In order to understand the performance of the engine and how the exhaust gas temperature affects its performance, the following controls were measured.

Table 2. Computer specifications.

Table 3. Itape5 input parameters.

Table 4. Gasoline fuel properties.

2.3.1. Torque Measurement

Engine torque was measured using an eddy current dynamometer. The engine was clamped on a test bench and the shaft was connected to the dynamometer rotor as shown in Figure 1. Operation of the engine coupled to a dynamometer through a shaft on test bench, over its load and speed range generated the torque and fuel flow rate data from which such the engine performance was observed and regulated [7]. The engine was switched on until it became stable at idle speed of 850 rpm. Slowly the engine speed increased to a higher speed than the required before the dynamometer was engaged. After the engine reached stable running state, the dynamometer was then engaged and the speed was observed to reduce. The required torque was set to 2 Nm, 7 Nm, 18 Nm and 23 Nm at a constant speed of 2500 rpm.

2.3.2. Fuel Consumption

The rate at which an engine uses fuel was measured by calculating the volume of the fuel being used by the engine. This was done whilst the engine was running. Before taking the first reading and the second reading, the engine had to be stopped in order to accurately take the readings before running the engine again. The engine was running for 20 minutes just after switching it on in order for it to reach a stable running state, before any readings could be taken. The fuel tank was square in shape, making it easy to determine the volume of the fuel used because the value is the difference between the initial and final readings. A calibrated rule was used to take readings. After the engine reached stable running state, the first reading was taken and a stop watch started running. This was done for each trial. There were four trials for each engine run. Each trial took duration of 10 seconds at every engine load (torque) considered.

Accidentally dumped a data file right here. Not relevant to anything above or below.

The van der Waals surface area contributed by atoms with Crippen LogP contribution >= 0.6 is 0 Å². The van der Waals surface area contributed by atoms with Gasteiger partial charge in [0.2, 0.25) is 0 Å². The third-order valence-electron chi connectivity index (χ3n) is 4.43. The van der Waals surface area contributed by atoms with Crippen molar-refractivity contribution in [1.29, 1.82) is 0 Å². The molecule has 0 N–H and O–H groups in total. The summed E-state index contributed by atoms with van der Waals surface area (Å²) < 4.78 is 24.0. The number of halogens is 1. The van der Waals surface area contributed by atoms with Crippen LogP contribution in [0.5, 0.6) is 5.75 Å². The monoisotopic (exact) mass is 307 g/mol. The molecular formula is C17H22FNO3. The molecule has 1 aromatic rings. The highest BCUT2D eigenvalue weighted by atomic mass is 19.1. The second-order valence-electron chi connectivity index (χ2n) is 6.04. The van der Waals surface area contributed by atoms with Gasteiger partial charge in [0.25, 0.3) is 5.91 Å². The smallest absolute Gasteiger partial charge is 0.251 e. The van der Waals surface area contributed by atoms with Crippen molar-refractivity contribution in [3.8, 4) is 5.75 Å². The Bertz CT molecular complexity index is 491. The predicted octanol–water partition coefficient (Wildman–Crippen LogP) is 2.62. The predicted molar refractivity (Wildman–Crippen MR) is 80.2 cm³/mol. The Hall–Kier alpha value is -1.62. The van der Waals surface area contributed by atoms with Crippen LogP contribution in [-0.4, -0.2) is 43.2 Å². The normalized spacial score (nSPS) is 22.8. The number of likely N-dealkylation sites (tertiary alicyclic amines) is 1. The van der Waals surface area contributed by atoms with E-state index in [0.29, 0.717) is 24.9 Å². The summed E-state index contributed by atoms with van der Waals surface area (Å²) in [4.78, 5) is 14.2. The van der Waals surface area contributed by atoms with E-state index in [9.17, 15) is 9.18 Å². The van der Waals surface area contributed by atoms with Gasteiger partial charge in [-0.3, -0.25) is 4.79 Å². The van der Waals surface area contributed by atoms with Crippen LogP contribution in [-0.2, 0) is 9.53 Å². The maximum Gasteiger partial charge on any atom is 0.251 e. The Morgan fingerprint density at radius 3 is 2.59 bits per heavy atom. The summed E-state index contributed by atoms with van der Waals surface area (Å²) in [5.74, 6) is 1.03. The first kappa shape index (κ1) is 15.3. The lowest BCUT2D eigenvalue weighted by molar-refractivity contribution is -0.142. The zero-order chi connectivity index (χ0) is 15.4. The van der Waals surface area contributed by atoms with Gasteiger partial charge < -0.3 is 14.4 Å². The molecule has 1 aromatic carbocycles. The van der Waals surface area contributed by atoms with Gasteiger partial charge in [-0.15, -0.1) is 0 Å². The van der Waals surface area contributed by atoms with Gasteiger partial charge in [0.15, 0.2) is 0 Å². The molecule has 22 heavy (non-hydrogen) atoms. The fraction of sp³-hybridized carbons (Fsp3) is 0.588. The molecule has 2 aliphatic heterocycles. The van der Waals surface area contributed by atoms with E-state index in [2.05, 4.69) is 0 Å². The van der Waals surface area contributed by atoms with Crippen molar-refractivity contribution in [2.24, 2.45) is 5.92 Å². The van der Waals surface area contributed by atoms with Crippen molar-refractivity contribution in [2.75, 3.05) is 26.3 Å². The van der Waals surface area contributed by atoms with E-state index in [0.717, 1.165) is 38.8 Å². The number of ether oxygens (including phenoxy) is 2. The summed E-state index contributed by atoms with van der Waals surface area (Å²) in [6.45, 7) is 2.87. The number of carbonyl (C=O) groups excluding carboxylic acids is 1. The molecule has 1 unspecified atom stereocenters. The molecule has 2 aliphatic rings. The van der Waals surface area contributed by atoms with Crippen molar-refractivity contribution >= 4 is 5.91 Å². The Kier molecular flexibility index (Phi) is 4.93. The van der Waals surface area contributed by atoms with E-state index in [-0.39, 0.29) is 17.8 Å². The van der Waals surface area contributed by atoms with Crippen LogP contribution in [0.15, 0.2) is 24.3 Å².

2.3.3. Temperature Measurements

1) Engine Temperature

Every engine contains a cooling system that is designed to maintain a fairly constant working temperature. The actual engine temperature can vary for a number of reasons, and may even reach such levels which may damage the engine. Broadly, there are two types of engine cooling systems used for heat transfer from the engine block and head liquid cooling and air cooling [17]. Temperature gauges provide an early warning of overheating, allowing possibility to stop the engine before any damage occurs. In this study, a temperature gauge on the engine was used to measure and take the engine temperature readings. The range of temperature readings were from 40˚C to 120˚C. The maximum operating temperature for the engine was found to be about 98˚C after the engine had run for more than five hours. If the temperature exceeds this value, the engine may get damaged. To avoid this, the engine was being cooled by the water that was being circulated and addition to the air blown from the fan. Automatically, the fan was switched on when engine temperature reached 90˚C. In order to study variations in the temperature readings, engine temperatures were recorded from the start to finish every 10 seconds at every engine load (torque) considered.